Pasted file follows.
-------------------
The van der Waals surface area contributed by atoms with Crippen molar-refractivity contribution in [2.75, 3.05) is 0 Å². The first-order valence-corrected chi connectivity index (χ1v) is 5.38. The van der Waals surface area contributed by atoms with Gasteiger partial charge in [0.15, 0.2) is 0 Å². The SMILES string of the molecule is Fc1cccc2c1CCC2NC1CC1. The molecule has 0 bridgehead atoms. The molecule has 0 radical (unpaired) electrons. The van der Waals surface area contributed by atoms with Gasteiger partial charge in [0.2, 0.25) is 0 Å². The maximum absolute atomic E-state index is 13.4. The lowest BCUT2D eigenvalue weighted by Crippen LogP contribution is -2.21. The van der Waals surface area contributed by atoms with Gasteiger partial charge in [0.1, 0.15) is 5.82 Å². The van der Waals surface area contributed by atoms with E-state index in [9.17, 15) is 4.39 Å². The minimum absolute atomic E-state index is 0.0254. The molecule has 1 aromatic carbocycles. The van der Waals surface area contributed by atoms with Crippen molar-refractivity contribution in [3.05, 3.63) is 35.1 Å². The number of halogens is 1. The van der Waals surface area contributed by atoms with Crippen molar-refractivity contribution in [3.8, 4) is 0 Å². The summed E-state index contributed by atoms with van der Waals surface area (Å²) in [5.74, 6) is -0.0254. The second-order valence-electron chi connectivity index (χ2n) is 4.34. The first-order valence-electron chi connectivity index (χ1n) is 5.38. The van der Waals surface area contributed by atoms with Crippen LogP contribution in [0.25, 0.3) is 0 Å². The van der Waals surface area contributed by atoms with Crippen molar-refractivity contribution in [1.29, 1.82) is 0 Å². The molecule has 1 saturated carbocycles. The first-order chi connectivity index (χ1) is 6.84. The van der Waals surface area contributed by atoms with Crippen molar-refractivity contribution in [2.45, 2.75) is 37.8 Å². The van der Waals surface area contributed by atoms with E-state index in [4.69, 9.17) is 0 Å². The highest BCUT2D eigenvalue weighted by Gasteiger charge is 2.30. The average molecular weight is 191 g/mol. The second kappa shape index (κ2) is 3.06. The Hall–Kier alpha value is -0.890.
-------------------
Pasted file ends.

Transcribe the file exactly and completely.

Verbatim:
The van der Waals surface area contributed by atoms with Crippen molar-refractivity contribution in [2.75, 3.05) is 0 Å². The first-order valence-corrected chi connectivity index (χ1v) is 5.38. The van der Waals surface area contributed by atoms with Gasteiger partial charge in [0.15, 0.2) is 0 Å². The SMILES string of the molecule is Fc1cccc2c1CCC2NC1CC1. The molecule has 0 bridgehead atoms. The molecule has 0 radical (unpaired) electrons. The van der Waals surface area contributed by atoms with Gasteiger partial charge in [0.2, 0.25) is 0 Å². The maximum absolute atomic E-state index is 13.4. The lowest BCUT2D eigenvalue weighted by Crippen LogP contribution is -2.21. The van der Waals surface area contributed by atoms with Gasteiger partial charge in [0.1, 0.15) is 5.82 Å². The van der Waals surface area contributed by atoms with E-state index in [9.17, 15) is 4.39 Å². The minimum absolute atomic E-state index is 0.0254. The molecule has 1 aromatic carbocycles. The van der Waals surface area contributed by atoms with Crippen molar-refractivity contribution in [3.05, 3.63) is 35.1 Å². The number of halogens is 1. The van der Waals surface area contributed by atoms with Crippen molar-refractivity contribution in [3.8, 4) is 0 Å². The summed E-state index contributed by atoms with van der Waals surface area (Å²) in [5.74, 6) is -0.0254. The second-order valence-electron chi connectivity index (χ2n) is 4.34. The first-order valence-electron chi connectivity index (χ1n) is 5.38. The van der Waals surface area contributed by atoms with Crippen LogP contribution in [0.25, 0.3) is 0 Å². The van der Waals surface area contributed by atoms with Crippen molar-refractivity contribution in [1.29, 1.82) is 0 Å². The molecule has 1 saturated carbocycles. The first-order chi connectivity index (χ1) is 6.84. The van der Waals surface area contributed by atoms with Crippen molar-refractivity contribution in [2.45, 2.75) is 37.8 Å². The van der Waals surface area contributed by atoms with E-state index in [4.69, 9.17) is 0 Å². The highest BCUT2D eigenvalue weighted by Gasteiger charge is 2.30. The average molecular weight is 191 g/mol. The second kappa shape index (κ2) is 3.06. The Hall–Kier alpha value is -0.890.